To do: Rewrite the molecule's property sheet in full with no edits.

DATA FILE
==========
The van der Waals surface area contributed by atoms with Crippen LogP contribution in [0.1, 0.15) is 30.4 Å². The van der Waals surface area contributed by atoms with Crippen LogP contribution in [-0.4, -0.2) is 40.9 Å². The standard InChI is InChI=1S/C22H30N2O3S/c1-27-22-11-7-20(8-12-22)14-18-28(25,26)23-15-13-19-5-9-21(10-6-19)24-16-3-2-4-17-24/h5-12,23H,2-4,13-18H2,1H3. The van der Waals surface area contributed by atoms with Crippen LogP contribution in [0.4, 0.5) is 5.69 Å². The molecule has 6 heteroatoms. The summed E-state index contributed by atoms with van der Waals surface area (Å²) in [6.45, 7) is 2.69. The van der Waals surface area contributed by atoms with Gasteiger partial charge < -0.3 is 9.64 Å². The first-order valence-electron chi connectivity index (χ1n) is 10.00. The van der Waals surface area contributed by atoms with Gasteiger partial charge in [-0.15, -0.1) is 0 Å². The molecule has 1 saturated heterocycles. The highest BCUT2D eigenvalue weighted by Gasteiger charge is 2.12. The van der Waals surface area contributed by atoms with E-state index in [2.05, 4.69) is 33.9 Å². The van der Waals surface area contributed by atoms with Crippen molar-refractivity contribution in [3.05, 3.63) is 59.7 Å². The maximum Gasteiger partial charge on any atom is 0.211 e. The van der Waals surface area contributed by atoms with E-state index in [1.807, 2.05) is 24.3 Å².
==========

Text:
The van der Waals surface area contributed by atoms with Crippen LogP contribution in [0.1, 0.15) is 30.4 Å². The van der Waals surface area contributed by atoms with Crippen LogP contribution in [-0.4, -0.2) is 40.9 Å². The standard InChI is InChI=1S/C22H30N2O3S/c1-27-22-11-7-20(8-12-22)14-18-28(25,26)23-15-13-19-5-9-21(10-6-19)24-16-3-2-4-17-24/h5-12,23H,2-4,13-18H2,1H3. The van der Waals surface area contributed by atoms with Crippen LogP contribution in [0.4, 0.5) is 5.69 Å². The molecule has 6 heteroatoms. The summed E-state index contributed by atoms with van der Waals surface area (Å²) in [6.45, 7) is 2.69. The van der Waals surface area contributed by atoms with Gasteiger partial charge < -0.3 is 9.64 Å². The first-order valence-electron chi connectivity index (χ1n) is 10.00. The van der Waals surface area contributed by atoms with Gasteiger partial charge in [-0.15, -0.1) is 0 Å². The molecule has 1 saturated heterocycles. The highest BCUT2D eigenvalue weighted by Gasteiger charge is 2.12. The van der Waals surface area contributed by atoms with E-state index in [2.05, 4.69) is 33.9 Å². The van der Waals surface area contributed by atoms with Crippen molar-refractivity contribution in [3.05, 3.63) is 59.7 Å². The maximum Gasteiger partial charge on any atom is 0.211 e. The van der Waals surface area contributed by atoms with E-state index in [1.807, 2.05) is 24.3 Å².